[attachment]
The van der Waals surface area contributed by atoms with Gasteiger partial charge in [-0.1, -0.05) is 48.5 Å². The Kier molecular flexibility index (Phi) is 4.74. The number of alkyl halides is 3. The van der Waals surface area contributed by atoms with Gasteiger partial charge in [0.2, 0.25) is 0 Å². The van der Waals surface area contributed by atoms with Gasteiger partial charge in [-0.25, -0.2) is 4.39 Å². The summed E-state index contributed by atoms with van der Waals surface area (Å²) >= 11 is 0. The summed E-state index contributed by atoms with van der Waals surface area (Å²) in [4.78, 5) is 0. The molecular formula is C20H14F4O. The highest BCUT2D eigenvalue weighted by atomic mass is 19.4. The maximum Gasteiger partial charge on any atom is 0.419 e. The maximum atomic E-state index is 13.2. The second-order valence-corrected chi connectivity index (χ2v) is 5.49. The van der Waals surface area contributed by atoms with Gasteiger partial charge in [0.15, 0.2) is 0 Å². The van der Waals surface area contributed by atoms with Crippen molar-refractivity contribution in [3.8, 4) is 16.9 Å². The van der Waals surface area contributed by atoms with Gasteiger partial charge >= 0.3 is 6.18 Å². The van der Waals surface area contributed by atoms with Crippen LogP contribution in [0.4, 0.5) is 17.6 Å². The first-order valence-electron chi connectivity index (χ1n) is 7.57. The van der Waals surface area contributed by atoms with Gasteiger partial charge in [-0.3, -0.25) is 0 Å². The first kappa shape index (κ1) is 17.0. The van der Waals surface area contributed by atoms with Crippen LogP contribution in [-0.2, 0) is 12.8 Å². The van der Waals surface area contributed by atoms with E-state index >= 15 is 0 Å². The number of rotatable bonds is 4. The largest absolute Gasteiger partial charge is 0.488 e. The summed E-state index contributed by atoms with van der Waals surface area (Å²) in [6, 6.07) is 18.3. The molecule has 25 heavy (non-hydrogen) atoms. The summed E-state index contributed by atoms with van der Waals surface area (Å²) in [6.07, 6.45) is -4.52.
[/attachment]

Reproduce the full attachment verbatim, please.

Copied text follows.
The van der Waals surface area contributed by atoms with Gasteiger partial charge in [-0.1, -0.05) is 48.5 Å². The Kier molecular flexibility index (Phi) is 4.74. The number of alkyl halides is 3. The van der Waals surface area contributed by atoms with Gasteiger partial charge in [0.2, 0.25) is 0 Å². The van der Waals surface area contributed by atoms with Gasteiger partial charge in [-0.25, -0.2) is 4.39 Å². The summed E-state index contributed by atoms with van der Waals surface area (Å²) >= 11 is 0. The summed E-state index contributed by atoms with van der Waals surface area (Å²) in [4.78, 5) is 0. The molecular formula is C20H14F4O. The highest BCUT2D eigenvalue weighted by atomic mass is 19.4. The maximum Gasteiger partial charge on any atom is 0.419 e. The maximum atomic E-state index is 13.2. The second-order valence-corrected chi connectivity index (χ2v) is 5.49. The van der Waals surface area contributed by atoms with Gasteiger partial charge in [0.15, 0.2) is 0 Å². The van der Waals surface area contributed by atoms with Crippen molar-refractivity contribution in [3.8, 4) is 16.9 Å². The van der Waals surface area contributed by atoms with Gasteiger partial charge >= 0.3 is 6.18 Å². The van der Waals surface area contributed by atoms with Crippen LogP contribution in [0.4, 0.5) is 17.6 Å². The first-order valence-electron chi connectivity index (χ1n) is 7.57. The van der Waals surface area contributed by atoms with Gasteiger partial charge in [-0.3, -0.25) is 0 Å². The first kappa shape index (κ1) is 17.0. The van der Waals surface area contributed by atoms with Crippen LogP contribution in [-0.2, 0) is 12.8 Å². The van der Waals surface area contributed by atoms with E-state index >= 15 is 0 Å². The number of rotatable bonds is 4. The largest absolute Gasteiger partial charge is 0.488 e. The summed E-state index contributed by atoms with van der Waals surface area (Å²) in [6, 6.07) is 18.3. The molecule has 25 heavy (non-hydrogen) atoms. The summed E-state index contributed by atoms with van der Waals surface area (Å²) in [6.07, 6.45) is -4.52.